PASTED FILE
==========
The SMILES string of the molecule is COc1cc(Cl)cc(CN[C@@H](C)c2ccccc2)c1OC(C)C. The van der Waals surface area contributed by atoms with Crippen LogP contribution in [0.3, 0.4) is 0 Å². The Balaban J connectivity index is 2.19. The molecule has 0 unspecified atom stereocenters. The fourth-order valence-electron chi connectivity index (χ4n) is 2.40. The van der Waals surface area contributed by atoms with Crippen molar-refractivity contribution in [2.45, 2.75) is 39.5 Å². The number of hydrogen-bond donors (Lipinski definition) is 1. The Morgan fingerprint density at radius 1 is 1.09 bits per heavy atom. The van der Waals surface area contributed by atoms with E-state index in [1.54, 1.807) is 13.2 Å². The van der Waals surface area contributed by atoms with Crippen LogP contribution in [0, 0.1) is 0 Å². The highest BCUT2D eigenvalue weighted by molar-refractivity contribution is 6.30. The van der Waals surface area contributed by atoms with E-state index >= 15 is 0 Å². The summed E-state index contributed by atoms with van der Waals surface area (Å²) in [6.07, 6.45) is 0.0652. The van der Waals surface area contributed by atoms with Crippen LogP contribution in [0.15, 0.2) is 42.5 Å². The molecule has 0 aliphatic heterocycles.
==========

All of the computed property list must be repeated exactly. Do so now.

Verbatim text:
The SMILES string of the molecule is COc1cc(Cl)cc(CN[C@@H](C)c2ccccc2)c1OC(C)C. The van der Waals surface area contributed by atoms with Crippen LogP contribution in [0.3, 0.4) is 0 Å². The Balaban J connectivity index is 2.19. The molecule has 0 unspecified atom stereocenters. The fourth-order valence-electron chi connectivity index (χ4n) is 2.40. The van der Waals surface area contributed by atoms with Crippen molar-refractivity contribution in [2.45, 2.75) is 39.5 Å². The number of hydrogen-bond donors (Lipinski definition) is 1. The Morgan fingerprint density at radius 1 is 1.09 bits per heavy atom. The van der Waals surface area contributed by atoms with E-state index in [1.54, 1.807) is 13.2 Å². The van der Waals surface area contributed by atoms with Crippen LogP contribution in [0, 0.1) is 0 Å². The highest BCUT2D eigenvalue weighted by molar-refractivity contribution is 6.30. The van der Waals surface area contributed by atoms with E-state index >= 15 is 0 Å². The summed E-state index contributed by atoms with van der Waals surface area (Å²) in [6.07, 6.45) is 0.0652. The van der Waals surface area contributed by atoms with Crippen LogP contribution in [0.15, 0.2) is 42.5 Å². The molecule has 0 aliphatic heterocycles.